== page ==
Chapter

Listening and Responding to Criticisms of Deliberative Civic Engagement

Loren Collingwood and Justin Reedy

in Democracy in Motion

Published in print November 2012 | ISBN: 9780199899265
Published online January 2013 | e-ISBN: 9780199980147 | DOI: http://dx.doi.org/10.1093/acprof:oso/9780199899265.003.0011
Listening and Responding to Criticisms of Deliberative Civic Engagement

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This chapter examines the criticisms leveled against deliberative citizen engagement. It analyzes the merits of those censures and presents counterarguments that deliberation advocates present. Specifically, critics of deliberation point to low citizen motivation and aptitude, excessive idealism, the privileging of reason-based argumentation, and the inability of citizens to be open-minded as significant problems in instituting deliberative systems. Others raise practical concerns such as deliberation's struggle with representing diverse viewpoints or the divide between deliberative events and policy making. Defenders of deliberation maintain that citizens are interested in deliberative styles of governance, and that these systems can indeed be implemented in practical, cost-effective ways. Practitioners have worked in recent years to accommodate alternative styles of communication, and deliberative forums are more effective than conventional political processes at dealing with prejudices and a wide range of viewpoints. Finally, policy-related deliberative events have been successful, although benefits to participants and costs vary.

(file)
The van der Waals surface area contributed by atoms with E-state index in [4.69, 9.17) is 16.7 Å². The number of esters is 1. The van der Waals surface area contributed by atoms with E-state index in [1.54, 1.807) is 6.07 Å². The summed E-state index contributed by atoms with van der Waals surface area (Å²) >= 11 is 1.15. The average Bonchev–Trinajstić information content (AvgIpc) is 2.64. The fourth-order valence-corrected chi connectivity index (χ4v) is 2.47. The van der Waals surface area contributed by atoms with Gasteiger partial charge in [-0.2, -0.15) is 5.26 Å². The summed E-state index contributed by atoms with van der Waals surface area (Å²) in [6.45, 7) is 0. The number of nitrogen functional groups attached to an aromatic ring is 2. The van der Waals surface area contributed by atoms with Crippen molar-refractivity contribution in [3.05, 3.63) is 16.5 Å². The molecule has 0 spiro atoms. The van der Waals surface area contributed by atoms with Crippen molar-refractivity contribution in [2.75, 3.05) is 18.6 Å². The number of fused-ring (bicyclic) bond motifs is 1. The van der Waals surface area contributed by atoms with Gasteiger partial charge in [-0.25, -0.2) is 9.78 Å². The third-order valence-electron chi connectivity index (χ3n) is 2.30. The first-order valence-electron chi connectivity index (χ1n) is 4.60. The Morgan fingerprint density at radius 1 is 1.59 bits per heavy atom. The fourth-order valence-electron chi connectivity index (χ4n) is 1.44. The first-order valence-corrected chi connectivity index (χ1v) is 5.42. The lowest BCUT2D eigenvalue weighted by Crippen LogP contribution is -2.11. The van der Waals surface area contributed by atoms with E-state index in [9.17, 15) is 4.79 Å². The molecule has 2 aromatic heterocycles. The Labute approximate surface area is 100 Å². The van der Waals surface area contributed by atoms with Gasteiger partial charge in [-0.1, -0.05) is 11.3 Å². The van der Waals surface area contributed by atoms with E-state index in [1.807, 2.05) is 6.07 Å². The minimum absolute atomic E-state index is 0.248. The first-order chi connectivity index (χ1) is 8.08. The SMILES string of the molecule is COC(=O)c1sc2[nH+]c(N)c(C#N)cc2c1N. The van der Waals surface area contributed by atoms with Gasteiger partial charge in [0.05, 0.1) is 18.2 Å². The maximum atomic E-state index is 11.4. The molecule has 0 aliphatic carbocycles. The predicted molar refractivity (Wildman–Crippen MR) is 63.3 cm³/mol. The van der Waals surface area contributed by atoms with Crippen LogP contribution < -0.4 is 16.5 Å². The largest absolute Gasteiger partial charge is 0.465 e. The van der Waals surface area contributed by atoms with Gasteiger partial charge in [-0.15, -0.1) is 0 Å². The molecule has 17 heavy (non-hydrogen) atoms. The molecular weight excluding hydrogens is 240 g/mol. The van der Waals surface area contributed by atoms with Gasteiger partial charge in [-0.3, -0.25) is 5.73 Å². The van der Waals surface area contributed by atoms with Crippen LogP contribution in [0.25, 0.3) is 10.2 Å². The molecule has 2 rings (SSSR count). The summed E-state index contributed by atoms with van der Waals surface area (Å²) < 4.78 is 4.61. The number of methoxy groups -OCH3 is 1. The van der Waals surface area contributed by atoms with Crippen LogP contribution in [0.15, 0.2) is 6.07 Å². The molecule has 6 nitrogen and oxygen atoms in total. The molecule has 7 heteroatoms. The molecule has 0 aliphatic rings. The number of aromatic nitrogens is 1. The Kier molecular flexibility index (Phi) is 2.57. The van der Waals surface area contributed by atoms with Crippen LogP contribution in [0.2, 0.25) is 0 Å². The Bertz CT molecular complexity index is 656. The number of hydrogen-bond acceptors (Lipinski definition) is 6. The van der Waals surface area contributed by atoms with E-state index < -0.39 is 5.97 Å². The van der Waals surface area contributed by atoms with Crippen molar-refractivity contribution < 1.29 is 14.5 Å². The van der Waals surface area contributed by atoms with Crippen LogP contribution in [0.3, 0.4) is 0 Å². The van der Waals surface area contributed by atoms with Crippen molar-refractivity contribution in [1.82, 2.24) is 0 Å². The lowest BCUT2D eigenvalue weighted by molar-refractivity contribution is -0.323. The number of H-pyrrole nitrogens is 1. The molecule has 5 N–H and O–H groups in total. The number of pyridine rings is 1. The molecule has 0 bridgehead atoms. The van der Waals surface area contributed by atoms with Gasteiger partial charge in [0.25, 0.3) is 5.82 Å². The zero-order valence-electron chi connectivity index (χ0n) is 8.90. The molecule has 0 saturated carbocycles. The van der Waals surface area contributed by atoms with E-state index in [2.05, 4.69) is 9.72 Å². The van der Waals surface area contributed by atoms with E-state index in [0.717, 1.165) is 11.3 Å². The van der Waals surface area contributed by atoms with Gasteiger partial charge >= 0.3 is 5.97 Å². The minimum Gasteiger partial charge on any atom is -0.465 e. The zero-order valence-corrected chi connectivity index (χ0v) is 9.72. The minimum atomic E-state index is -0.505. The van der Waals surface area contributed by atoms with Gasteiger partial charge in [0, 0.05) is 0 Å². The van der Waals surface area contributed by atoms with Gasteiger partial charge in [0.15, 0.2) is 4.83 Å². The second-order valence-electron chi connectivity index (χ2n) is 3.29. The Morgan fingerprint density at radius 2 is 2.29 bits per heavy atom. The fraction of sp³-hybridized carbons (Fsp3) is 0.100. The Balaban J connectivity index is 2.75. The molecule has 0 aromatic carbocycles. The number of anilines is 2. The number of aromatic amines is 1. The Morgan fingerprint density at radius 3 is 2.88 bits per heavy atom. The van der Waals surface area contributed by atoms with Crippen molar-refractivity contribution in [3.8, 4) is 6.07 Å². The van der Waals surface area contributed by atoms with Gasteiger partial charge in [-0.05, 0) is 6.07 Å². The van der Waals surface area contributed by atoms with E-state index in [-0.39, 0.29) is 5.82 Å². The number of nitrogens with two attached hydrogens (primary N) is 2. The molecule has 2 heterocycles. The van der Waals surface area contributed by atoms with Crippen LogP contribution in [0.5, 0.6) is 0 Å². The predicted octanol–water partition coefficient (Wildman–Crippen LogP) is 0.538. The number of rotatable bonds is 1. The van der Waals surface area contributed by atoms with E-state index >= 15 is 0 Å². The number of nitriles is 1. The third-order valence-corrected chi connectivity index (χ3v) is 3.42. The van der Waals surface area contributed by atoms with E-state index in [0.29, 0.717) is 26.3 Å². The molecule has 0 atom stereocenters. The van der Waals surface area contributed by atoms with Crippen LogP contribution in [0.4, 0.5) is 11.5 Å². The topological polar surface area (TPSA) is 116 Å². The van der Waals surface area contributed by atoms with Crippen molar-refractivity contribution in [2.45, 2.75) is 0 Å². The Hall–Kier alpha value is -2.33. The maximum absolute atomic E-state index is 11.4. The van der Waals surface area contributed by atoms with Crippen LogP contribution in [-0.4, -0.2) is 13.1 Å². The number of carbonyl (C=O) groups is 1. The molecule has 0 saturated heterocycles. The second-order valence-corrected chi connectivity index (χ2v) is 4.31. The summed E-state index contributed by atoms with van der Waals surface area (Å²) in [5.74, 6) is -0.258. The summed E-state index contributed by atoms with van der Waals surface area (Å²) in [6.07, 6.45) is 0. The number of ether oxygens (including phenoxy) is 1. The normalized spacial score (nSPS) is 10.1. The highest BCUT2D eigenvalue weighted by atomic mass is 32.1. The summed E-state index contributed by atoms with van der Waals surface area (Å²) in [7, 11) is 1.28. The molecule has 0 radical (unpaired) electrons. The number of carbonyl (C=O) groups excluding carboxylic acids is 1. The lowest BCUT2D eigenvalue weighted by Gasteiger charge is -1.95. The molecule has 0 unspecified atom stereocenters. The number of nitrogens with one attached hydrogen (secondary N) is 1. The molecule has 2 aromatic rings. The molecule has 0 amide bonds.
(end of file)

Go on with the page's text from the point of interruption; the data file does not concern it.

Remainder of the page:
Keywords: political deliberation; deliberative democracy; deliberative citizen engagement; criticisms of deliberative democracy; deliberative practitioner; deliberative theory

Chapter.  11394 words. 

Subjects: Political Theory

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